“"It's very unclear what the next step is. I think clinicians will be very disappointed by this decision because there is very strong need to synthesize all the information that is out there about risk assessment, cholesterol, high BP, and obesity, and we would have hoped that there would have been a well-laid out plan. I can understand politically if the NHLBI thought there were certain reasons why guidelines shouldn't be under their auspices, but it would have been better if the ACC and AHA would take the mature drafts of all the guidelines that have already been done and give us some kind of time frame."

“It's also unclear whether the AHA and ACC form separate panels for the four major guideline areas and just how the "state-of-the-art" reviews will be linked with recommendations and level of evidence in the guidelines, Blumenthal noted….”

Protecting the medical guild is of the utmost importance, and being forced to back down from cholesterol guidelines would have been humiliating.

Can’t have that.  Science, and patients, be damned…

Saturday, June 15, 2013

"What We Can Learn About Running From Barefoot Running"

Prof. Daniel Lieberman at the Massachusetts General Hospital, Boston, MA:

P.S. If you ever have the opportunity to hear Prof. Lieberman speak, take it. I posted this before listening, and I am in the middle of listening to it now. This is a terrific discussion about the evidence for barefoot running, and what the actual benefits may be. The audience is a bunch of doctors, so he's being quite specific and careful in his argument; it's fascinating.

Monday, June 10, 2013

Paleo Soccer Player?

Sounds like it:
"I am often asked how I still stay fit enough to play at the top level in my 40s and it is pretty simple. I changed my diet, I work more in the gym than I used to, and I still do the same training routine that I always have done through my career.

"I don’t eat bread, I don’t eat pasta, I don’t really eat carbohydrates, I eat meat for three meals a day and lots of vegetables so I get my carbs through the veg.

"I snack out on a lot of pistachio nuts, they are very addictive and part of the fun with them is peeling them out of their shell – it slows you down as well.

"All that has helped me and as a result it is a great honour to be the only overseas player to have made 500 Premier League appearances and I have enjoyed every single one of those games."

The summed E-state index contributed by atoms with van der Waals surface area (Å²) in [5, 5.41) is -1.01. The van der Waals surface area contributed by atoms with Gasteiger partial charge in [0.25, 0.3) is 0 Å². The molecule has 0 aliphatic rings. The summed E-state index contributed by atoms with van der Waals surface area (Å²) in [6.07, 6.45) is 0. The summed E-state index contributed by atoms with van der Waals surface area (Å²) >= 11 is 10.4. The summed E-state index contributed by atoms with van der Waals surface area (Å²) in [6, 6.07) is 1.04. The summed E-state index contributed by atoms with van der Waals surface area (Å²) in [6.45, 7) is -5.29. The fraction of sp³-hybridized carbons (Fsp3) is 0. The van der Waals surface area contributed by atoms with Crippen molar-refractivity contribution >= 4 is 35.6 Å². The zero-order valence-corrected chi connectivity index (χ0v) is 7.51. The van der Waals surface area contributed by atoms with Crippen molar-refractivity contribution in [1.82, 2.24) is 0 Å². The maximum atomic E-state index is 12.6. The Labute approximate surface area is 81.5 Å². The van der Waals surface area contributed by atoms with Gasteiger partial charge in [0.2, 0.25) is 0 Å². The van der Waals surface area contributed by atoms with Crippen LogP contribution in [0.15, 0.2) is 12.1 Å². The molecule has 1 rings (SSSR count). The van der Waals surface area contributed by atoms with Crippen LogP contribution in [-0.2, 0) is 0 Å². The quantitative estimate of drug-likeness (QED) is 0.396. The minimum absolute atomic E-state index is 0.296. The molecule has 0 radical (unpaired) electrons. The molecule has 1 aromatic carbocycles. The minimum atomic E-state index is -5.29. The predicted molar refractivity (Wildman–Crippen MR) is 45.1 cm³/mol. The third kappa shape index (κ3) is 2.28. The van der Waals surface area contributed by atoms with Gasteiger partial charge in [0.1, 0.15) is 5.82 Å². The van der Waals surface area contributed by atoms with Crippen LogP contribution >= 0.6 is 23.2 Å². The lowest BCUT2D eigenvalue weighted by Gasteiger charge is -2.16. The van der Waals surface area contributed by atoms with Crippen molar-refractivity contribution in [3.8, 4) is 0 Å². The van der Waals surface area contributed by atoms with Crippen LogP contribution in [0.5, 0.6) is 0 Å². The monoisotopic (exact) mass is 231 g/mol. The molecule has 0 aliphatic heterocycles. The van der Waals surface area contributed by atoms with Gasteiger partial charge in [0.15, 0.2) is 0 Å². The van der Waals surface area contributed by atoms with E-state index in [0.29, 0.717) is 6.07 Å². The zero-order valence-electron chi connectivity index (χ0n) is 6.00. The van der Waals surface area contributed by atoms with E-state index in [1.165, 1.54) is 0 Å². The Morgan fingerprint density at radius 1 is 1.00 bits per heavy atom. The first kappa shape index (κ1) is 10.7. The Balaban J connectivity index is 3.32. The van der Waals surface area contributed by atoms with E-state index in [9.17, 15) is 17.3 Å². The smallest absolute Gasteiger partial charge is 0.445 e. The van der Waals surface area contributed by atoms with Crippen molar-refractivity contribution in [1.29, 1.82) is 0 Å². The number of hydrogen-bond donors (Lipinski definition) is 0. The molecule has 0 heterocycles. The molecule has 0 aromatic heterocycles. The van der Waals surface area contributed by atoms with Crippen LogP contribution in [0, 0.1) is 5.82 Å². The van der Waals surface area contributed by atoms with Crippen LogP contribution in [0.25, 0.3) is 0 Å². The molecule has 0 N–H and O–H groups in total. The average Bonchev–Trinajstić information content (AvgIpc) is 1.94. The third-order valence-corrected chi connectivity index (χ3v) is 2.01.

Via Mark Sisson

Monday, June 3, 2013

Local Barefoot Runners: David Adams

From Norwalk Hour Road Racing Notebook:

BARE FOOTING: New Haven's David Adams, 74, is a rare breed - a runner who actually runs barefoot. He says he started running sans shoes in the 1970s to alleviate knee problems.

"If you run barefoot, you don't have knee problems, " Adams said Saturday after participating in the Southport race. "Your foot plant is more stable."

Adams, a former United Nations employee who retired in 2001 from UNESCO where he was the director of the unit for the International Year for the Culture of Peace, blames shoe companies for the dearth of bare foot runners.

Perhaps the most famous runner to run barefoot was South African Zola Budd.

"I talk to the really star African runners after they run road races here and I say to them would you wear shoes in Africa and they say, 'No', but they're paid to wear shoes. It's big business."

Adams got a few curious looks Saturday as he ran toward the finish line in his bare feet. Running on pavement doesn't hurt his feet.

"To tell you the truth, today it cost me a little time because the streets we ran were very rocky," Adams said. "I don't run quite as fast when it's real rocky."

He claims that running barefoot actually leads to faster times.

"A shoe doubles the weight of your foot," he said. "(Running barefoot) prevents knee problems and hip problems because you run soft. The shoe is not stable. There's a little torque there and the knee has to compensate for it.

"If you think about tissues, if you injure a tendon or a ligament, it scars forever. If you injure muscle, it takes awhile to rebuild. If you injure skin, it just gets tougher. Skin is made to be beaten."

Adams says he is going to keeping running until he keels over.

"Death is always three steps behind me," he said.

Haven’t seen this guy around, and I’ve run in Southport for several races.  I’ll keep an eye out for him!

Thanks to Barefoot Gentile (another local barefoot runner) for this link.